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Things might get a bit too turnt up in Hanover, Manitoba this weekend.

After more than a hundred years of staying ‘dry,’ this week the predominately Mennonite community in Southeastern Manitoba has discovered that they’ve been wet as the ocean floor this entire time. That’s because despite the commonly held belief among the residents of Hanover that the sale of alcohol is prohibited, Hanover’s municipal staff discovered, after being prompted to investigate the issue for an upcoming referendum in October, that no such law exists, or in fact, has ever existed. The community’s booze-ban was a rural legend, never actually passed into formal law, which means that alcohol in Hanover (pop. 11,871) is now (and always has been) totally legal.

 

TURN DOWN FOR WHAT?!Hunter WIlson

TURN DOWN FOR WHAT
Hunter WIlson

 

Given the unusual nature of this revelation, it’s hard to tell how the people of Hanover will respond. Will they revolt against the ruling and demand for the alcohol-ban to made law? Or will the Mennonites revolt against their religious vows and throw a crazy rager? Will Hanover split in two on the issue and find themselves in a conniving overzealous political game? Or will they split into two massive teams for a community-wide game of flip-cup?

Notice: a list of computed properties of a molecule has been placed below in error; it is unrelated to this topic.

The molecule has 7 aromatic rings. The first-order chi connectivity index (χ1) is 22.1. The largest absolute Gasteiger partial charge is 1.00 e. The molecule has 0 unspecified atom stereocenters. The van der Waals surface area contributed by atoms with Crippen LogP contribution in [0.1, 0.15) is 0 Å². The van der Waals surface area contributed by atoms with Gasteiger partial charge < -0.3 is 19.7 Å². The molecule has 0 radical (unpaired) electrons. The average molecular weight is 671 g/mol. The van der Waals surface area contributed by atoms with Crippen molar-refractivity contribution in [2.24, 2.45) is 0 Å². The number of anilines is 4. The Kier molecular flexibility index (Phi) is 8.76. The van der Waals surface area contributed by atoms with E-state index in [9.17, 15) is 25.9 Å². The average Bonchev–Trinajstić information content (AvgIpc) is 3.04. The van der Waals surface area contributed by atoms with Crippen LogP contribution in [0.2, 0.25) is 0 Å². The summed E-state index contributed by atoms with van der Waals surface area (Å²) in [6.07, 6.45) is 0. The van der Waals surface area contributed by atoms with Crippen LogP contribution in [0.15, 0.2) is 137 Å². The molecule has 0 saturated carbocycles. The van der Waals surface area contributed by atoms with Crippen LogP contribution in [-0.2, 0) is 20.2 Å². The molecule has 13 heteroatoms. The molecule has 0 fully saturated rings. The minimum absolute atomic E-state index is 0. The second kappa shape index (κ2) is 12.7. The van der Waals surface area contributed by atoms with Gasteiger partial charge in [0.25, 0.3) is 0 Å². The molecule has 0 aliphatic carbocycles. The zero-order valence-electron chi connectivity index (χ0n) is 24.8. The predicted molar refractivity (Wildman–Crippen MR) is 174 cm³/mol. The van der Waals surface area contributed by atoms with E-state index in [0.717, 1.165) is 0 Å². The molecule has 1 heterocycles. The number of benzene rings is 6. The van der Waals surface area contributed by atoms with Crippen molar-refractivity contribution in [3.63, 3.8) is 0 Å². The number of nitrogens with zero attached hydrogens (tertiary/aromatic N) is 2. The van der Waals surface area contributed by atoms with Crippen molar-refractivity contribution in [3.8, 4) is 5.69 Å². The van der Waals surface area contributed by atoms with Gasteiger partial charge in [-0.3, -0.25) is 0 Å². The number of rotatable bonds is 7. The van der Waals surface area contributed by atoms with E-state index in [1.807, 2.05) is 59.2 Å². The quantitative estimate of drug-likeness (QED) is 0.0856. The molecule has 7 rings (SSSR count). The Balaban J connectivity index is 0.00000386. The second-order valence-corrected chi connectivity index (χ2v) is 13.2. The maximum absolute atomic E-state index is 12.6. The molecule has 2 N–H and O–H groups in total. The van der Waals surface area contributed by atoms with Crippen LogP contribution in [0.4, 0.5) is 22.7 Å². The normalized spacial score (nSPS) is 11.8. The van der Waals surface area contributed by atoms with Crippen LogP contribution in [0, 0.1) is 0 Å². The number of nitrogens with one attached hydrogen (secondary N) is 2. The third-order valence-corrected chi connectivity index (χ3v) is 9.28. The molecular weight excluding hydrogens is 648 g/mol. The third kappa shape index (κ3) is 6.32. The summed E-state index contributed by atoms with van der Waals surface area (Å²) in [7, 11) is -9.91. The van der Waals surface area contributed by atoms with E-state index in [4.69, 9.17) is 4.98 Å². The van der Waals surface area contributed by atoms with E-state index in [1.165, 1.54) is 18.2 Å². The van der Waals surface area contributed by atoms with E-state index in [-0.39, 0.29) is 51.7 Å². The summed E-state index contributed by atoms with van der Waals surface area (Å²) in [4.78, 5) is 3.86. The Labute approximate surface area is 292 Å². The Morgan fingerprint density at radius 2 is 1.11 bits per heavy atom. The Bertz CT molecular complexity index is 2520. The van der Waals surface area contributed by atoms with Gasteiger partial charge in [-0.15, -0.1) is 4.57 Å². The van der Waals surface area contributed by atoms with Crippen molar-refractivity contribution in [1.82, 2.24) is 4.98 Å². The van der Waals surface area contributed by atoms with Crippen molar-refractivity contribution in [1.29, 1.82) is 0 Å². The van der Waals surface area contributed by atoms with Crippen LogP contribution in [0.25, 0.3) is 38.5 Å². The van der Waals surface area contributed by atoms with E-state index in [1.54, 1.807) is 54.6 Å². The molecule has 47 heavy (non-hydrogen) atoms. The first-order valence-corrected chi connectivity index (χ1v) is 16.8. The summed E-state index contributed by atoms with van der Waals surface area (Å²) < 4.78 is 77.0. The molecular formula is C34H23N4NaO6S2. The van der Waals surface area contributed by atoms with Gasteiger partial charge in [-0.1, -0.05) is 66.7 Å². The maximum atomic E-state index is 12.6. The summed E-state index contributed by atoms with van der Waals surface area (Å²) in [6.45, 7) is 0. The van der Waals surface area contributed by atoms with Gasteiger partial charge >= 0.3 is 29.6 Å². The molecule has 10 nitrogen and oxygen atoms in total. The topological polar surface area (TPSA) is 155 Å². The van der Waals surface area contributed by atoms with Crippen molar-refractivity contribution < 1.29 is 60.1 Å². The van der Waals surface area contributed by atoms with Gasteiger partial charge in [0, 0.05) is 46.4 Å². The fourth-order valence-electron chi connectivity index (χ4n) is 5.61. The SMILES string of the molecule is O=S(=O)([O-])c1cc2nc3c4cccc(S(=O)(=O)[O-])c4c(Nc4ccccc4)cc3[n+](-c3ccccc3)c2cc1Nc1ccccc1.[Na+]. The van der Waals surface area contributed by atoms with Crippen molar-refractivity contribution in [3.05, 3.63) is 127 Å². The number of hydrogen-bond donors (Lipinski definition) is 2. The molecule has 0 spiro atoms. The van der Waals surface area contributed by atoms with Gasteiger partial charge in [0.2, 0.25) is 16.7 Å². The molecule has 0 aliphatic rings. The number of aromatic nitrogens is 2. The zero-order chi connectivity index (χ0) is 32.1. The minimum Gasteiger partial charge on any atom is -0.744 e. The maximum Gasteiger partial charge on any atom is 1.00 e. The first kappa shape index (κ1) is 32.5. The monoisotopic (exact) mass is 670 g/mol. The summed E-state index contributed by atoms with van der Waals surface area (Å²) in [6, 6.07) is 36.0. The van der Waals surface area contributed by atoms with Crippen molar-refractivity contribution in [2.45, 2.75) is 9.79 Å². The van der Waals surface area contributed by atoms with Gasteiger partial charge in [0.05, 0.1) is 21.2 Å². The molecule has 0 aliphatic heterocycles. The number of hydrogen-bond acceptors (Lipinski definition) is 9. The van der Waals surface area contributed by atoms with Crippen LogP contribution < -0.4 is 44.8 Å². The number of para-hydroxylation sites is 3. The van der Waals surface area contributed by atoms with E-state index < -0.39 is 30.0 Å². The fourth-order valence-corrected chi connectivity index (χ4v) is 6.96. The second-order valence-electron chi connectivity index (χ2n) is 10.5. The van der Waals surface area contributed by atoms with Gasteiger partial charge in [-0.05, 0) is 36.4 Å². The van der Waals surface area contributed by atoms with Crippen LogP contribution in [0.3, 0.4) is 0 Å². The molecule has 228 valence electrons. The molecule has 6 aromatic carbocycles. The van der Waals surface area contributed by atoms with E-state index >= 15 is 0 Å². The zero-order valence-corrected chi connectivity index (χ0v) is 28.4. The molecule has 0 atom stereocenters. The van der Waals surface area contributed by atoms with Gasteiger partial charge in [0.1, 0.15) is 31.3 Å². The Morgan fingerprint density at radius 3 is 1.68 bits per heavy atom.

It’s hard to tell if in practice the law was really stopping anyone from drinking. It’s unlikely, given that from what we know about the history of alcohol prohibition in North America, it essentially increased alcohol use rather than decreased it. For instance in New York City by 1925, there were up to 100,000 alcohol serving establishments in the city alone.  So perhaps Hanover already has a massive underground speakeasy syndicate, and allowing people to drink will actually make it less appealing to this thrill seeking community.

I wish Hanover all the best as they explore the wonderful world of alcohol use. This weekend will likely be pretty crazy in Hanover, and in that the Sunday morning church service, the whole community will be feeling like the town name with a ‘g’ after the ‘n’. Party responsibly.